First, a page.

What seems to be happening is that by involving your whole body in creating that control platform, to pump or accelerate your bike through the sections, results in a boomerang cardio effect immediately after the exertion which only multiplies as the run continues. The challenge is that if your training is built around “rhythmic pedaling”, like road rides or time on the bike trainer, it simply won’t prepare you for the inevitable moment on the trail where you’ll need to reach deep into your well of strength. It explains a lot and also speaks directly to my original question: Could I have done better? If I could get a handle on this aspect of my fitness, it may very well open the door to being more of a complete rider.
Beyond simply having insight into riding performance, Wilson has most importantly built an exercise regime that mixes videos, with coach’s notes and clear program guidance. Slotegraaf who switched to The Ultimate MTB Workout, made it clear that “The program is different because he takes the time to teach you each exercise, focusing on complete muscle movement and memory. You believe what you are doing is correct and you can trust the results will come”. The reality is, at first glance the breadth of the exercises are intimidating. Foam rollers? Tactical frog stretches? Seated T-spine twists? I found myself doing the first couple of rounds with my laptop open, stopping and reviewing the video examples repeatedly. Still you learn and it comes together.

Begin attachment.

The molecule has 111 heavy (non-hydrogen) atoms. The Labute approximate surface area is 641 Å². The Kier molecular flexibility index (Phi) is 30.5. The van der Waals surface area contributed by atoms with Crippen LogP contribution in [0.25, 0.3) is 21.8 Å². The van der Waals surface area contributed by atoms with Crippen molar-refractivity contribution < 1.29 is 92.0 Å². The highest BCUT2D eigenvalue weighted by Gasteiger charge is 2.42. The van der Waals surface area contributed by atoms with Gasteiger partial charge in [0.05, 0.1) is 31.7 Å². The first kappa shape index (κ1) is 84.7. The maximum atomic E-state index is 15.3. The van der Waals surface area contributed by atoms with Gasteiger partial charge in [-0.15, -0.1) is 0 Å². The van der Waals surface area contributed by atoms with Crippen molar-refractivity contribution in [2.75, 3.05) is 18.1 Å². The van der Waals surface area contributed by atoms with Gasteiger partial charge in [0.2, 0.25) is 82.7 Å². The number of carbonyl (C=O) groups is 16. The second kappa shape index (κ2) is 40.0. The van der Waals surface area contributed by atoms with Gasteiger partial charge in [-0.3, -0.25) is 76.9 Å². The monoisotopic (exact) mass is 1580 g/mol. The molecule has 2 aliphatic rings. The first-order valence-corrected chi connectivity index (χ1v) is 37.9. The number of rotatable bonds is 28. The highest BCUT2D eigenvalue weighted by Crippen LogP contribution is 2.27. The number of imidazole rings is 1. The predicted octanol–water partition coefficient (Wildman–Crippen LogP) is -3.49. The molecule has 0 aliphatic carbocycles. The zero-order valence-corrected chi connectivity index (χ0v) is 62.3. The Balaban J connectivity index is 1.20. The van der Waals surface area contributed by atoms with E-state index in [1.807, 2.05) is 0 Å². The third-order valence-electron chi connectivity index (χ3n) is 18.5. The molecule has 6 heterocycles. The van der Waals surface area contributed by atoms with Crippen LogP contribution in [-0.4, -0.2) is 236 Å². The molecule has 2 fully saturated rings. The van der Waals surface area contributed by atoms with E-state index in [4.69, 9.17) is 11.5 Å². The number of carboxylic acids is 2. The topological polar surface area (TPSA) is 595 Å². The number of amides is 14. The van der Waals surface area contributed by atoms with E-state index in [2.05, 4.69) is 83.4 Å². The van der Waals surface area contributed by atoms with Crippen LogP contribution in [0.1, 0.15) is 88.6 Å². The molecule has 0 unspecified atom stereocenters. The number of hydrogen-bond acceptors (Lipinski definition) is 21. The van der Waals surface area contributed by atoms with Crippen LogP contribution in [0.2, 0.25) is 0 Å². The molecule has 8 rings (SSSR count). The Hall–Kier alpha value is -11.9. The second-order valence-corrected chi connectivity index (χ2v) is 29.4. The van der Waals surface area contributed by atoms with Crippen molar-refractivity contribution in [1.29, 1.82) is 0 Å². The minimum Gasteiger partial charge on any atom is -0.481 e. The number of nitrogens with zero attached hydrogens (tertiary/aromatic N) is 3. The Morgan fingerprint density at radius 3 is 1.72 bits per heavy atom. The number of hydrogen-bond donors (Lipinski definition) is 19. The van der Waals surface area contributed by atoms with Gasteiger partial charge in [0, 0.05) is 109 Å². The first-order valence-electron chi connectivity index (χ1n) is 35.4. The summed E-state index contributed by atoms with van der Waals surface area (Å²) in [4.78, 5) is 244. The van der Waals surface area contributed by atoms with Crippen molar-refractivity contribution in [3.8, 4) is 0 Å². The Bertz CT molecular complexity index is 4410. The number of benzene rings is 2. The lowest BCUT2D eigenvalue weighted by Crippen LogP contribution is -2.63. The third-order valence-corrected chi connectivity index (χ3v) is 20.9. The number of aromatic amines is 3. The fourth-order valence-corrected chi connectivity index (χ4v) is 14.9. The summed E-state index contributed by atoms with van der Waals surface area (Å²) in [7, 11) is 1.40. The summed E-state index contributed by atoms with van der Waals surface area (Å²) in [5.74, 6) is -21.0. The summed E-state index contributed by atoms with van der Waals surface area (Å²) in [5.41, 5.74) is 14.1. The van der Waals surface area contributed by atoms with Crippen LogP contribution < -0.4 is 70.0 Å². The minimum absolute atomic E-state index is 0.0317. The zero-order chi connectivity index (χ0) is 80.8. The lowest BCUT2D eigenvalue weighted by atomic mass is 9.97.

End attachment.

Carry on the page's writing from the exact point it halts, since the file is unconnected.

It’s actually pretty exciting. Fraser says after his own switch to it, “I feel the best I’ve ever felt, the strongest and best me. I’m excited to see how it translates to my success in the 2012 season”. And as I continue along the path to the Ultimate MTB Workout, I begin to imagine what it would be like to race without being limited by my fitness, to just worry about the turn ahead. Will The Ultimate MTB Workout Program make a difference for me? So far, the new regimen has made my core feel much stronger, more stable and I’m sensing better results than any other workout I’ve done in the past. And like Fraser, I can’t wait to find out how it pans out for the 2012 season when I’m back racing.
For more info check out James site. www.bikejames.com